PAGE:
Thursday, September 2, 2010

In the Heart of the Sea:The Tragedy of the Whaleship Essex

I just finished reading In the Heart of the Sea by Nathaniel Philbrick. It tells the TRUE story that inspired Herman Melville's Moby-Dick. This is not fiction. This is history. On November 20th, 1820, a whale sinks a ship and the sailors must find their way to safety across the Pacific Ocean aboard tiny whaleboats. They end up eating each other, becoming the very cannibals they were afraid of encountering on Pacific islands. What else would you do, after months of starvation and dehydration? These men - most of them devout Quakers (!) - took part in an unspeakably taboo act; the eating of human flesh. The religious restraint of these men took a backseat against the power of their survival instincts. In a starvation situation, morality disappears. It becomes eat or get eaten.

The problem is this; after months of starvation, their bodies were completely fat-free. So were the cadavers that they were eating. Unfortunately, the human body requires dietary fat and/or carbohydrates to function properly. Lack of fat/carbohydrates results in a medical condition called 'rabbit starvation', also referred to as 'protein poisoning', a condition in which no matter how much meat is eaten, the patient still wastes away. Also, protein yields little energy compared to fat (17 kilojoules for protein vs. 37.8 kilojoules for lipids). To make matters worse, the human body is unable to store excess protein, thus any protein above what the body can metabolize in a defined period of time is wasted. And these men were gorging on these corpses in huge mouthfuls, thus wasting a lot of precious food.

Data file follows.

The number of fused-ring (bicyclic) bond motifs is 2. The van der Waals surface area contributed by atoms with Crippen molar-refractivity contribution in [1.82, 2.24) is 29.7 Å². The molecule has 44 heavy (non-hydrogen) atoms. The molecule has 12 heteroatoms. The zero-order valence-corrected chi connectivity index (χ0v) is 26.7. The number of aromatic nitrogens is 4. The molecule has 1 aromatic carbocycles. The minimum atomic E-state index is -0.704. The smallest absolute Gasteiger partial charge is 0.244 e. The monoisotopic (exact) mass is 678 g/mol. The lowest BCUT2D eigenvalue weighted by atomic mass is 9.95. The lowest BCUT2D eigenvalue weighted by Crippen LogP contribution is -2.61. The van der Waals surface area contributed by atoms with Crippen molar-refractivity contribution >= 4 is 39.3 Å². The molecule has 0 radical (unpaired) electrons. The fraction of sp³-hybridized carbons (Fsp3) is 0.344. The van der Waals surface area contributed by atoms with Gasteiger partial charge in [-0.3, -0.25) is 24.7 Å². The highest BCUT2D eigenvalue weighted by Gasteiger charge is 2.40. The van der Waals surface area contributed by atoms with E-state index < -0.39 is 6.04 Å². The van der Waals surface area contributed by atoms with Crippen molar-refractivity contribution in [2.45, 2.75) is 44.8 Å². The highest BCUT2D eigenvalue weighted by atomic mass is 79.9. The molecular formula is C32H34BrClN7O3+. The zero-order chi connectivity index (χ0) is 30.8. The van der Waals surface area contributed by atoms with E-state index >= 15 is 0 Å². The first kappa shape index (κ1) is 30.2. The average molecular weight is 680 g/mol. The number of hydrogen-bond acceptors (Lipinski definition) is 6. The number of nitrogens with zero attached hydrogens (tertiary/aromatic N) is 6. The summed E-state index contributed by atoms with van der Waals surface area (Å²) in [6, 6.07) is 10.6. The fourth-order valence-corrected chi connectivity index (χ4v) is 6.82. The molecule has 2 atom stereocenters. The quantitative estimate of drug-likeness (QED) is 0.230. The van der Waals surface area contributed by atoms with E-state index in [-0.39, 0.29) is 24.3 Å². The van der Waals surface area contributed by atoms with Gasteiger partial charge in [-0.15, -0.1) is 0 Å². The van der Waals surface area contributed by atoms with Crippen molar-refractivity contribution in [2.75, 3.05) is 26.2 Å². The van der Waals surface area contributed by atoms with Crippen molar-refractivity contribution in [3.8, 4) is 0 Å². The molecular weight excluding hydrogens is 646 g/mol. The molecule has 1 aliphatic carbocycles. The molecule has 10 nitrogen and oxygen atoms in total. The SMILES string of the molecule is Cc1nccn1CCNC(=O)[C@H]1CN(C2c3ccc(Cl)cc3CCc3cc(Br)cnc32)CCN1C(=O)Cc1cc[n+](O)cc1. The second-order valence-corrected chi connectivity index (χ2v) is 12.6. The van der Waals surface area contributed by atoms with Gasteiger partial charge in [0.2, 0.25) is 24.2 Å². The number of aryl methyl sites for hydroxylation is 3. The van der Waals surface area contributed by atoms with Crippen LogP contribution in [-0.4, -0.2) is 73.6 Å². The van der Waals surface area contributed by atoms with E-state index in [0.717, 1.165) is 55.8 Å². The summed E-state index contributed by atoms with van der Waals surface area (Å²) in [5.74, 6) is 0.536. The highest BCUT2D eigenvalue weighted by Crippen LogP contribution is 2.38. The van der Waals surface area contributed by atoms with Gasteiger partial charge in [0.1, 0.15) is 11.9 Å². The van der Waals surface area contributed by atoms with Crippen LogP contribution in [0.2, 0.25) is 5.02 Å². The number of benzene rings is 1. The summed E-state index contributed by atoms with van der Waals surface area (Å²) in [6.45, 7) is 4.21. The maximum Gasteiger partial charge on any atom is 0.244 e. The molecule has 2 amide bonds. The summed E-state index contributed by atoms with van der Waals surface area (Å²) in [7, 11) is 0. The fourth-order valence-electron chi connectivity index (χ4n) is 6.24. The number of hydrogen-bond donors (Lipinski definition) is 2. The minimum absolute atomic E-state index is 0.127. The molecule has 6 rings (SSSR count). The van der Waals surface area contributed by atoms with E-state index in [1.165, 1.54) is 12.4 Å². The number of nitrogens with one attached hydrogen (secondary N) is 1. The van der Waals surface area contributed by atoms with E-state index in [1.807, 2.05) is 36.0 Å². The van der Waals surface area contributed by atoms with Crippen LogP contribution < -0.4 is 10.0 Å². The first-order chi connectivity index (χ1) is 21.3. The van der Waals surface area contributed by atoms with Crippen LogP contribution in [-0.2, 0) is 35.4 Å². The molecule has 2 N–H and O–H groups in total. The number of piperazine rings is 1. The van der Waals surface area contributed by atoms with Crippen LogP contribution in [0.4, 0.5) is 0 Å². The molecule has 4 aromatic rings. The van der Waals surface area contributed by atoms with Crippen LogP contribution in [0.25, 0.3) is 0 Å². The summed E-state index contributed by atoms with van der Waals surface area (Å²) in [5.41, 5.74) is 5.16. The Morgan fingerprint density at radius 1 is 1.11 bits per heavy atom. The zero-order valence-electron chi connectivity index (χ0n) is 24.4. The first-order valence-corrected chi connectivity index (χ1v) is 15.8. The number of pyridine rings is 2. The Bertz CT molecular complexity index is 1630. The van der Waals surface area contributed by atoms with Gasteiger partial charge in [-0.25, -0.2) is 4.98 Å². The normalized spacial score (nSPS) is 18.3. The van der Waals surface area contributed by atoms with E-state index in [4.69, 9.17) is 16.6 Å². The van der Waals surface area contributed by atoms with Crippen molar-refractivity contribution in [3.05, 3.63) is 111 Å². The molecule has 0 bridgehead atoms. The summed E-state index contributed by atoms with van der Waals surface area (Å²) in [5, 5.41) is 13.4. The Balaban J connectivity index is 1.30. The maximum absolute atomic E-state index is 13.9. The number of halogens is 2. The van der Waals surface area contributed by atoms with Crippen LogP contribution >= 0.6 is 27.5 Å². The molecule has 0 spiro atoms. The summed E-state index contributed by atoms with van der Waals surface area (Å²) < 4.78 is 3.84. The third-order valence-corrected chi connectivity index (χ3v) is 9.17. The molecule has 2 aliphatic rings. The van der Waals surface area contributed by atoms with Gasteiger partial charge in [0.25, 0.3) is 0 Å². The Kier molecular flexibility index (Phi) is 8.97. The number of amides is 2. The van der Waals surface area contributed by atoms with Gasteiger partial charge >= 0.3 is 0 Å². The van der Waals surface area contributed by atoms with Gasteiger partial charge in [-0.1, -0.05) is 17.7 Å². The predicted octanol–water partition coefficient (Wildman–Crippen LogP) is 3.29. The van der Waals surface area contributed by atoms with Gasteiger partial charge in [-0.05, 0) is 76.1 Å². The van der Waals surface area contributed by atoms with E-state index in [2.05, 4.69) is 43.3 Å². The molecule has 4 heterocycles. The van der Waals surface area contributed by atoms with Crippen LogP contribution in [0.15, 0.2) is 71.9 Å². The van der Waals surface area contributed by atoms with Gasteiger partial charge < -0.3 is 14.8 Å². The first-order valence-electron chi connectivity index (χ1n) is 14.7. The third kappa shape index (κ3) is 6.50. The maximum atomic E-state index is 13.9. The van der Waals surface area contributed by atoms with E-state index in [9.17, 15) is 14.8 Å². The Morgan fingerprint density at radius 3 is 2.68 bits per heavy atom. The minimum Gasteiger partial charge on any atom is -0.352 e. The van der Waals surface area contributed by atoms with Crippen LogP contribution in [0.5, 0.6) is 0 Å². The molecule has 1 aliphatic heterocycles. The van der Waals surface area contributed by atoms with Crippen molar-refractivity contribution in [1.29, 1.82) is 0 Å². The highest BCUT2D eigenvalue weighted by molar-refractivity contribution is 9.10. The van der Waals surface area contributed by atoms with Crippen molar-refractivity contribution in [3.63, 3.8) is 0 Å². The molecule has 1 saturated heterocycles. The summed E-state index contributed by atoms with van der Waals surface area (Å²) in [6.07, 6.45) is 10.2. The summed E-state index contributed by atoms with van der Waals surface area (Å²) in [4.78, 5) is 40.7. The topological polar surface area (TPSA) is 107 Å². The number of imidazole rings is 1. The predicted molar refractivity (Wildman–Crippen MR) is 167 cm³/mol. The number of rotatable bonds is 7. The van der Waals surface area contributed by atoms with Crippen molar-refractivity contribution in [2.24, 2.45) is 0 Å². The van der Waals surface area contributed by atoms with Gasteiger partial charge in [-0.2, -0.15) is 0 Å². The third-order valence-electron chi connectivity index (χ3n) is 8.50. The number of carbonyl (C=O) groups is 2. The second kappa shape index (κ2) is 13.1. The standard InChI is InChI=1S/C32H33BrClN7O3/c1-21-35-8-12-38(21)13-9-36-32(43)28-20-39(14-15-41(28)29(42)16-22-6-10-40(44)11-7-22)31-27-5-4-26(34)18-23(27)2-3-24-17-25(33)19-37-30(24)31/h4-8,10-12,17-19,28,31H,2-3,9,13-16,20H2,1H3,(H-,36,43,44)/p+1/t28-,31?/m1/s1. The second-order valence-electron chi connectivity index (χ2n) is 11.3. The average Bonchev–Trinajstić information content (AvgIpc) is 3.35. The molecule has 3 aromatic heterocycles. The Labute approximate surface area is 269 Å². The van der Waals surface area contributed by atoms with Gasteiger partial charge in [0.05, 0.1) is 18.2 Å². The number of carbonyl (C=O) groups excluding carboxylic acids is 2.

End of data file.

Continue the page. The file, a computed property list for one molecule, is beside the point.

Why didn't they try fishing, you ask? Well, they were in the middle of the Pacific, in an area with no wind and no currents, therefore in an area with few nutrients, which meant there were very few fish to find.

What the crew of the Essex SHOULD have done instead of eating the lean meat of their dead comrades, would have been to use the human remains as shark bait, and then used one of the whaling lances to kill one of the few sharks that they encountered. 100 grams of shark meat yields 24 grams of protein and 2.3 grams of fat, which is better than nothing, and certainly much more food that they were able to butcher from the starved human corpses.

A good survival tip to keep in mind if you are ever stuck in a 19th century whaleboat without a satellite phone and a GPS.

One more thing: binge on pizza and ice cream in the months before your next whaling expedition.

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